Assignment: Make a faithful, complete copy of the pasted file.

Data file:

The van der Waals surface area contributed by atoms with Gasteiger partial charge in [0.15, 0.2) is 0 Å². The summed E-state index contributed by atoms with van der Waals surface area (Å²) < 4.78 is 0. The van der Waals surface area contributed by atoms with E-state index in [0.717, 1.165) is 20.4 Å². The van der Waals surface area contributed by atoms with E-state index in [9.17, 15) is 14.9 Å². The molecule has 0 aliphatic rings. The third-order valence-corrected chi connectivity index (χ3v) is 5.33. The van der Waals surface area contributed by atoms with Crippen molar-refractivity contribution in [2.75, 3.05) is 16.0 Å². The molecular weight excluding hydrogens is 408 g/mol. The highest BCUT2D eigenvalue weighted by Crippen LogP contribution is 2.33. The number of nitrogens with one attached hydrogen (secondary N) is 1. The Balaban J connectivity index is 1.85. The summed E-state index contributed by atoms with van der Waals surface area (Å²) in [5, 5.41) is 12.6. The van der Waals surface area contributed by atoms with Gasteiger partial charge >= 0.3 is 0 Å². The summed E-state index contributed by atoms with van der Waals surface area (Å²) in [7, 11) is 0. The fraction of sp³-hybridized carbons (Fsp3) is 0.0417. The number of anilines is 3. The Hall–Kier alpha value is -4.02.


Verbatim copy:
The van der Waals surface area contributed by atoms with Gasteiger partial charge in [0.15, 0.2) is 0 Å². The summed E-state index contributed by atoms with van der Waals surface area (Å²) < 4.78 is 0. The van der Waals surface area contributed by atoms with E-state index in [0.717, 1.165) is 20.4 Å². The van der Waals surface area contributed by atoms with E-state index in [9.17, 15) is 14.9 Å². The molecule has 0 aliphatic rings. The third-order valence-corrected chi connectivity index (χ3v) is 5.33. The van der Waals surface area contributed by atoms with Crippen molar-refractivity contribution in [2.75, 3.05) is 16.0 Å². The molecular weight excluding hydrogens is 408 g/mol. The highest BCUT2D eigenvalue weighted by Crippen LogP contribution is 2.33. The number of nitrogens with one attached hydrogen (secondary N) is 1. The Balaban J connectivity index is 1.85. The summed E-state index contributed by atoms with van der Waals surface area (Å²) in [5, 5.41) is 12.6. The van der Waals surface area contributed by atoms with Gasteiger partial charge >= 0.3 is 0 Å². The summed E-state index contributed by atoms with van der Waals surface area (Å²) in [7, 11) is 0. The fraction of sp³-hybridized carbons (Fsp3) is 0.0417. The number of anilines is 3. The Hall–Kier alpha value is -4.02.